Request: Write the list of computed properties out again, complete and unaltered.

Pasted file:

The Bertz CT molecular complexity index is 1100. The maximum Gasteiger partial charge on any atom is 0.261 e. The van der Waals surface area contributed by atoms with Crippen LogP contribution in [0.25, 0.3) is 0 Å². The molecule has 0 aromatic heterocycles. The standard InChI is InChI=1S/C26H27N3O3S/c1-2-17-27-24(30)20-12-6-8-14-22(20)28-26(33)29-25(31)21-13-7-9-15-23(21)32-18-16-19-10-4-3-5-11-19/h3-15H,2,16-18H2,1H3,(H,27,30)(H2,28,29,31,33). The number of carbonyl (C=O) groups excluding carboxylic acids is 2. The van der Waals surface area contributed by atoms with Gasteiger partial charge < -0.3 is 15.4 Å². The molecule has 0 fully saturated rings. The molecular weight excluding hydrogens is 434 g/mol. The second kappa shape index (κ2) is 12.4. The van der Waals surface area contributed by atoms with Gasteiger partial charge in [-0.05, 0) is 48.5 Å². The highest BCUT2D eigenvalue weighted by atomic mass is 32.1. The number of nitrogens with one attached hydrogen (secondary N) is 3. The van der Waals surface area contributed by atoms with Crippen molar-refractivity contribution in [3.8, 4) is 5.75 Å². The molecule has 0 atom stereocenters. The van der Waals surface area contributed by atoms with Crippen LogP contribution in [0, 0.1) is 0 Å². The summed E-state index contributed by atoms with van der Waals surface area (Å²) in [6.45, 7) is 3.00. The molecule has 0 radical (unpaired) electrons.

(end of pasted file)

The Bertz CT molecular complexity index is 1100. The maximum Gasteiger partial charge on any atom is 0.261 e. The van der Waals surface area contributed by atoms with Crippen LogP contribution in [0.25, 0.3) is 0 Å². The molecule has 0 aromatic heterocycles. The standard InChI is InChI=1S/C26H27N3O3S/c1-2-17-27-24(30)20-12-6-8-14-22(20)28-26(33)29-25(31)21-13-7-9-15-23(21)32-18-16-19-10-4-3-5-11-19/h3-15H,2,16-18H2,1H3,(H,27,30)(H2,28,29,31,33). The number of carbonyl (C=O) groups excluding carboxylic acids is 2. The van der Waals surface area contributed by atoms with Gasteiger partial charge < -0.3 is 15.4 Å². The molecule has 0 fully saturated rings. The molecular weight excluding hydrogens is 434 g/mol. The second kappa shape index (κ2) is 12.4. The van der Waals surface area contributed by atoms with Gasteiger partial charge in [-0.05, 0) is 48.5 Å². The highest BCUT2D eigenvalue weighted by atomic mass is 32.1. The number of nitrogens with one attached hydrogen (secondary N) is 3. The van der Waals surface area contributed by atoms with Crippen molar-refractivity contribution in [3.8, 4) is 5.75 Å². The molecule has 0 atom stereocenters. The van der Waals surface area contributed by atoms with Crippen LogP contribution in [0, 0.1) is 0 Å². The summed E-state index contributed by atoms with van der Waals surface area (Å²) in [6.45, 7) is 3.00. The molecule has 0 radical (unpaired) electrons.